Multimedia Interpretation of Sunset Boulevard


Music has been an integral part of Hollywood films ever since the 1930s. Musical figures can be used in many ways to enhance the movie narrative by bringing additional information to the on-screen picture, providing emotional qualities, and better shaping a character’s image and mental activities. Franz Waxman’s score to Sunset Boulevard, which won the Best Score at the 1951 Oscars, is a great example to explore how music components in a movie make up another layer of art on top of photography, writing and acting. This article mainly focuses on the scene where Joe Gillis first moved into Norma Desmond’s guest room above the garage, and explain how Waxman used musical components to present the symbolic motifs and underlying plot of the movie. This scene starts at Chapter 6 at 24:00 minutes and ends at 28:30, which is pretty early in the movie. There are three score excerpts associated with this particular scene and there are clear pauses in between the excerpts. I will go over each excerpts consecutively in the following paragraphs.

First Excerpt

The first score excerpt is non-diegetic and it appears in the scene from 24:00 to 24:22, where Joe follows Max to get settled down in the guest room after Joe Gillis’ first encounter with Norma Desmond, who forced him to stay overnight to help her finish the scripts. While they are walking upstairs to the guest room, the double bass plays pizzicato over Joe’s leitmotif, which first appears in bebop style at 2:50 when the narrator takes the audience to where Joe used to live in — an apartment house above Franklin and Ivar. The transcribed score is below :

Here, the pizzicato double bass only features the first two measures of Joe’s original theme in bebop and keeps on repeating it as the bass line while other instruments join in:

The reason of shortening Joe’s leitmotif could be that the original bebop version of Joe’s theme has a huge leap that goes all the way from middle E to high G, and arpeggiates all the way down to lower A. It is a common jazz practice yet not a good usage to reflect the pacing of the scene, as both Joe and Max are walking relatively slow, and the surrounding environment is quite obsolete and dead. Furthermore, the pizzicato technique itself in music has many associations with walking and when it is short and percussive, it has this “sneaky”, “sly” and “covert” feeling. Pizzicato appears a lot in scenes where a predator or a hunter approaches his prey (i.e, Hunter’s leitmotif in Prokofiev’s Peter and the Wolf), but we rarely hear pizzicato in a “victorious”, “righteous” and “glorious” hero scene. It serves as a musical counterpart here to Joe’s plan as he narrates that he actually felt kind of pleased with the way he’d handled the situation because “Norma snapped his hook” and he “saw plenty of money in it”. As they reach to the upper stairs, there are some wind instruments prolonging the middle E note to increase intensity in the texture, and string instruments playing chromatic motifs descending from higher A to create a thrilling and strange feeling. In terms of musico-dramatic form, if the double bass pizzicato statement at the beginning of the score has a more dependent role in order to depict Joe’s physical and mental activity, these later joined winds and strings provides music material that follows more of its own independent logic. In fact, as the music score adds more dissonance and intensity as Joe walks closer into that room, the composer Waxman hints the audience and indicates in his point of view, that Joe’s decision of moving into Norma’s house is wrong and it will eventually lead him into misfortune and danger. Another detail worth mentioning is that in the previous scene of Joe first meeting with Norma, string instruments seem to be associated specifically with Norma’s presence. Hence, this passage which starts from the bass playing Joe’s leitmotif and later topped by string instruments on the higher registers, also serves a musical metaphor of Joe’s character being gradually topped by Norma, and his greedy plan eventually leading to misadventure.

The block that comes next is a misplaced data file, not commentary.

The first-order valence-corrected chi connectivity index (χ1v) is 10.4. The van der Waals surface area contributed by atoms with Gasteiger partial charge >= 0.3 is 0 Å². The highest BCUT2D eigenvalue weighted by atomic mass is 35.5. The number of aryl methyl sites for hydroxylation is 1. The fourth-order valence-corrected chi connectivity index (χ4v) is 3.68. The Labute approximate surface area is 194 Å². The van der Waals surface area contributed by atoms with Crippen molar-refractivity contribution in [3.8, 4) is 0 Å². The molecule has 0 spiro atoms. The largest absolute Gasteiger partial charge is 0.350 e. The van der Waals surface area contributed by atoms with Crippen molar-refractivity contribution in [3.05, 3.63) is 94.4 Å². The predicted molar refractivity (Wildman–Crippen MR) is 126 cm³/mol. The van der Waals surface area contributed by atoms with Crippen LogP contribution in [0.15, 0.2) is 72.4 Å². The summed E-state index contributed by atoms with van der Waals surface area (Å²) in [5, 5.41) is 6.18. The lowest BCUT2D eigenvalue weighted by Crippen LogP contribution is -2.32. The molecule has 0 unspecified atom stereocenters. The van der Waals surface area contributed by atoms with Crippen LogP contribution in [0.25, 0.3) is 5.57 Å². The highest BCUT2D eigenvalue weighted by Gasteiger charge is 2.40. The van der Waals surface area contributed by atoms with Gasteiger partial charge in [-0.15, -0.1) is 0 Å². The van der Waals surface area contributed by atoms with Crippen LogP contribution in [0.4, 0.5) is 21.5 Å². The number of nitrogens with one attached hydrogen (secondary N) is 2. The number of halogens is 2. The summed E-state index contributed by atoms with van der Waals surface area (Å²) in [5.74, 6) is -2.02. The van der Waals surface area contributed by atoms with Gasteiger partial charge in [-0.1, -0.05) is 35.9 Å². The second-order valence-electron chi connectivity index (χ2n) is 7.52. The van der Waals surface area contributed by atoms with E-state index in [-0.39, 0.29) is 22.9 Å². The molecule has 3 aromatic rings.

Second Excerpt

The second soundtrack plays at 25:17 after Max says “good night” to Joe. This excerpt is also non-diegetic and mainly creates the atmosphere while Joe explores Norma’s garden at the window. The soundtrack starts with strings playing Joe’s theme in Ab minor with tremolo, with another group of strings coming to imitate Joe’s theme in a diminished harmony a major third above Ab which is C. Later on, there is solo piano and lower brass joining to echo the same theme on different keys. A transcribed score can be seen as follows: